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Gulch > Impenetrable Cerebral Fortress > Reviews
Gulch - Impenetrable Cerebral Fortress

They came, they saw, they conquered, they left. - 90%

JetMeestard, May 4th, 2024
Written based on this version: 2020, Digital, Closed Casket Activities

There’s something to be said about bands that hang it up when they’ve peaked in popularity. On one hand, you can’t help but wonder where they could’ve possibly gone as artists, both musically and commercially, but on the other, there’s a certain grace in acknowledging that your work is done and that you’ve said everything you wanted to. One such case is Gulch, whose short-lived existence left a mark in the extreme music scene, with their sole full-length work, Impenetrable Cerebral Fortress, making quite a splash upon release during the pandemic times. Turns out, it’d also be the least release of any substance we’d ever see from the group.

If there is one word to describe Gulch’s sound, it’d be “ferocious”. From the very first seconds of the opener, we’re greeted with Elliot Morrow’s delirious screaming, and some absolutely unhinged percussion driving the music forward. There is so much momentum built up throughout these tunes that every time they careen into a breakdown it’s devastating in how hard it hits, especially on the pit-ready “Self-Inflicted Mental Terror”, which delivers some of the most crushing riffs on the entire album. It’s 15 minutes of tightly paced and laser-focused intensity that knows exactly what spots to hit and how hard.

That’s not to say that all the band has to offer is fast parts followed by breakdowns, seeing as they’ve more than a few tricks up their sleeve. Whether it’s a surprisingly frosty tremolo passage like the one on “Cries of Pleasure, Heavenly Pain”, “Lie, Deny, Sanctify” and its dissolving lead, there’s always something that allows each tune to stand out in a different way. Special mention should go out to “Shallow Reflective Pools of Guilt”, whose winding and tense structure makes for a great penultimate song before the cover of Siouxsie and the Banshees’ “Sin In My Heart”, a song that the band twists into something completely new. Though the general feel of sorrow remains, Gulch injects a certain anger and anguish by way of the tormented vocals and the pummelling riffing between the verses. It’s a high note to end things on, and it puts a nice bow on this little package.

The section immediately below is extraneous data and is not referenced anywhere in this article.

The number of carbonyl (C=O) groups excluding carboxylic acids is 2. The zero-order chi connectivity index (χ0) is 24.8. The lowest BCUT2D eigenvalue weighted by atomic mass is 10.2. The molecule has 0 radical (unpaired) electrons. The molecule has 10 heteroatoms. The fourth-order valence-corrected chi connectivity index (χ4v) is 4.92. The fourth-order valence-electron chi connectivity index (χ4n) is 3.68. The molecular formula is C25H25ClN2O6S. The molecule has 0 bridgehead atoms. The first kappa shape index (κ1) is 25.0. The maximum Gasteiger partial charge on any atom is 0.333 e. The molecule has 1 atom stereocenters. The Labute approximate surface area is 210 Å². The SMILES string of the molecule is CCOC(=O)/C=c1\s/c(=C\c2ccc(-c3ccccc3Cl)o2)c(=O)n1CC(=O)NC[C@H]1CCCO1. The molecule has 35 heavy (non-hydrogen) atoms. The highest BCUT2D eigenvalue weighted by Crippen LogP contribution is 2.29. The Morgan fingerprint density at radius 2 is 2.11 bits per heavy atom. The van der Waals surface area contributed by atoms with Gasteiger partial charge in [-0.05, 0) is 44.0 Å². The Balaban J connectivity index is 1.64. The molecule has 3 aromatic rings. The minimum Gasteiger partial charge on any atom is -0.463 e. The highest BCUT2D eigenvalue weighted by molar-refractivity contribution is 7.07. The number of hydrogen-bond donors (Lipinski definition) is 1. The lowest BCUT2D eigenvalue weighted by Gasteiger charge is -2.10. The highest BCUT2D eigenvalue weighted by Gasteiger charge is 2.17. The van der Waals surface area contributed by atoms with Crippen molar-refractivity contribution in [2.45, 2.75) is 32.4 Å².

I’d be remiss not to give a brief shoutout to the production on display, seeing as it’s a foundational pillar of what makes the tracks here as punishing as they are. It’s full and really, really loud, yet somehow avoids sounding completely brickwalled. The guitars are muscular, with a grinding tone that is further bolstered by the roaring bass, and the drums sound as if they’re pounded with hammers, especially the toms’ booming. It’s so juicy, and that’s only made better by a mixing job that doesn’t feel too cluttered at any point.

Really, my only nitpick is that “Fucking Towards Salvation” didn’t stick with me as much as I’d have liked, something that considering the brevity of the record can be seen as a minor inconvenience at worst. Gulch really made something special with Impenetrable Cerebral Fortress, not only by showcasing an intimate understanding of what makes hardcore work as a genre, but also by letting a few external influences seep their way in. I cannot help but lament the fact that they called it quits, but at the same time I can more than understand why. Between there being too much hype around what they’d do next, and the fact that they more than achieved what they set out to do, as well as not wanting to tarnish their brief, albeit impactful, legacy, who can blame them? Like their music, they came in, blew everyone’s socks off, and disappeared just as quickly. Fitting, isn’t it?

Highlights: Impenetrable Cerebral Fortress, Self-Inflicted Mental Terror, All Fall Down the Well, Shallow Reflective Pools of Guilt